International Journal of Sociology of Agriculture and Food

Consolidation in the North American Organic Food Processing Sector, 1997 to 2007

International Journal of Sociology of Agriculture and Food

Volume 16, issue 1 (2009), pages 13-30

Author: Philip H. Howard
Affiliation: Department of Community, Agriculture, Recreation and Resource Studies, Michigan State University, East Lansing, MI, USA

ISSN: 0798-1759


Abstract

Significant structural changes have accompanied the phase-in of a national organic standard in the United States over the last decade. The organic processing sector was particularly amenable to change due to its location downstream from production, where concentrations of capital encounter fewer biological barriers, and currently benefit from greater economies of scale. Consolidation of this emerging industry in the US and neighboring Canada is characterized visually using information graphics. These graphics provide a broad overview of the current industry structure by depicting the processes of horizontal integration and concentric diversification. Horizontal integration has occurred through acquisitions and strategic alliances, although these transactions are often hidden from consumers through ‘stealth’ ownership. Concentric diversification has occurred through the introduction of organic versions of mainstream brands, and the introduction of private label organics. These trends are expected to continue, and strongly support the conventionalization thesis as it applies to off-farm segments of the organic food industry.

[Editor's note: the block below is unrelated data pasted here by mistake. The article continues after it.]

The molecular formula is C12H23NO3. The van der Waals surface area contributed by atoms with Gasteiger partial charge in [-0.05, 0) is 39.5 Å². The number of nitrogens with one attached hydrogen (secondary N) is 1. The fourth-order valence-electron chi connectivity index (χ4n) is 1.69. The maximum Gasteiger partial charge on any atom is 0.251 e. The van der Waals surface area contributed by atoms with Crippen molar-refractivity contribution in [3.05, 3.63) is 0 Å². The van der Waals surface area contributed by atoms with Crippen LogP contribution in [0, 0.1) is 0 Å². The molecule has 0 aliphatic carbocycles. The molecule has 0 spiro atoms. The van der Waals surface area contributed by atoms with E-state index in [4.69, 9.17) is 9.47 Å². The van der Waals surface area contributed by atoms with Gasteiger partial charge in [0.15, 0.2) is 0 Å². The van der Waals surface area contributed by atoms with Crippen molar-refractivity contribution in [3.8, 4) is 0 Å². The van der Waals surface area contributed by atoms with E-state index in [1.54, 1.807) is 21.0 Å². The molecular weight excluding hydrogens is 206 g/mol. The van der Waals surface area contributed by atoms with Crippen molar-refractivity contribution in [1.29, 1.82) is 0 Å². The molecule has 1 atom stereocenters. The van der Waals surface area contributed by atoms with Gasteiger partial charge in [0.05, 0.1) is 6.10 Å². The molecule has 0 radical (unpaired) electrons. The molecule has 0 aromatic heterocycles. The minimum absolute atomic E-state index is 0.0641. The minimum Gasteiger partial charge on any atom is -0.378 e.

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This movie depicts organic industry changes from 1995 to 2007. The small green circles indicate organic brands, the medium blue circles indicate investment firms, the large yellow circles indicate multinational food processors, and the small red circles indicate introductions of organic versions of mainstream brands. Gray lines denote ownership ties. The gray text in the upper left displays the year, which advances as the animation is played.
In 1995 the organic processing industry was relatively 'fragmented', as indicated by the 81 independent organic brands shown at the beginning of the animation. By 2007, however, all but 15 of these were acquired by multinational food processors, many of which also introduced organic versions of their mainstream brands. Note the extent to which investment firms played a role in this process of consolidation by acquiring one or more organic brands before selling them to multinational processors.